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10 December, 2001

The weather has changed here repeatedly, but as I look over the weather data the one thing that has remained constant is the temperature. It is almost always between 20 and 30 degrees below zero Celsius. The way that feels does change. With moisture in the air (today) it feels colder, and visibility is low. Wind makes a huge difference. We got work done in the afternoon.

Emily Desmerais is doing research on the volcano using GPS (Global Positioning Systems). This could be considered another way of FEELING what the mountain is doing. As we have noted before, simple senses can be taken far beyond human capacity with the help of technology. GPS has become quite familiar to the general public. Using hand-held devices, satellites can guide a hunter, hiker, or car driver to within meters of their destination. One of the parameters that geologists are trying to understand about the volcano is whether it is bulging, shrinking, or moving in any way. The stationary GPS units that Emily is installing can detect movement of the side of the mountain. They are very sensitive, and can detect as little as 2 millimeters of movement. According to most of the recent research, the volcano seems to be falling in on itself, or shrinking. But not by much.

Most of the equipment used here is bulky, and intended to be implanted in a solid rock substrate. Today, however, two members of the team used a mobile GPS in a backpack to map the ice fumeroles that are found several hundred meters north of the hut. Some interest has been taken in these fumeroles lately. They change quite dramatically from year to year, and mapping them can help to understand the pattern of gas emission from the sides of the mountain.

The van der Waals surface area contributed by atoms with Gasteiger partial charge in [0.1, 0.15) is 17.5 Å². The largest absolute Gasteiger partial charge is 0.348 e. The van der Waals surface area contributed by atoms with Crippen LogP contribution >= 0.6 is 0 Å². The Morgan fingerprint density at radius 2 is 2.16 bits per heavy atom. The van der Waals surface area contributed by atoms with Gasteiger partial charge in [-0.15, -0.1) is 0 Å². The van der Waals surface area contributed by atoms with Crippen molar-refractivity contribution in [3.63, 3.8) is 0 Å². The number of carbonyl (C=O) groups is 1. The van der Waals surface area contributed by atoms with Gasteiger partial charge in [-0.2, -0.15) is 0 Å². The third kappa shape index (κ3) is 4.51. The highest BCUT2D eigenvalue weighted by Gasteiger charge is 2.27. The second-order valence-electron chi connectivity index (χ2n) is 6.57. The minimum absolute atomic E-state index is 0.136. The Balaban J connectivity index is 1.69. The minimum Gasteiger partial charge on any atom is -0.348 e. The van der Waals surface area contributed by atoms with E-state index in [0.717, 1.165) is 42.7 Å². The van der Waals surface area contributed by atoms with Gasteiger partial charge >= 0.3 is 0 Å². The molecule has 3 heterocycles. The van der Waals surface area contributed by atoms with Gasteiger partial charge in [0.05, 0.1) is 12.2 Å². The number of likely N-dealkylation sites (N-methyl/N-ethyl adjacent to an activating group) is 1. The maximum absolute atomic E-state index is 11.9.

Most of my day was taken up with driving materials from place to place with a snowmobile, We had GPS installation materials to bring to Nausea Knob (an old lava flow that juts out from the side of the mountain), and wind generator materials to bring up the side of the volcano (several trips). This wind generation station is designed to power the remote television camera that looks down into the lava lake.

Last note: One of my personal goals has been to capture different types of snow crystals in Antarctica. This evening at supper someone noticed that tiny flowers of frost had formed on the surface of the snow. I tried to capture some. They were very delicate, and I'm not sure it worked. Something else very unusual happened today in this regard; it snowed. It only snowed for about five minutes, and the crystals were tiny. I didn't have time to get ready. There are snow crystals inside the fumeroles as well, but I have had little luck with three dimensional specimens. I'll try anyway.

Left: Emily Desmerais gets ready to map the ice fumeroles behind our camp. Within one hour she has generated a map that is accurate to a meter. The collection of data such as this can prove useful to future projects.

Left: I'm trying to capture some of the little ice flowers that appeared at the end of the day. Limited success. These crystals are more delicate than snowflakes, and blow away on contact. I got a few. They all share a central "stalk" that branches out in very similar ways >from crystal to crystal. Right: The crystals hanging from one of the "ceilings" in an ice fumerole behind camp. I'm still not quite sure how to capture these, but they're not going anywhere.

An ice tower steaming in the foreground. Mt. Erebus' plume in the back.

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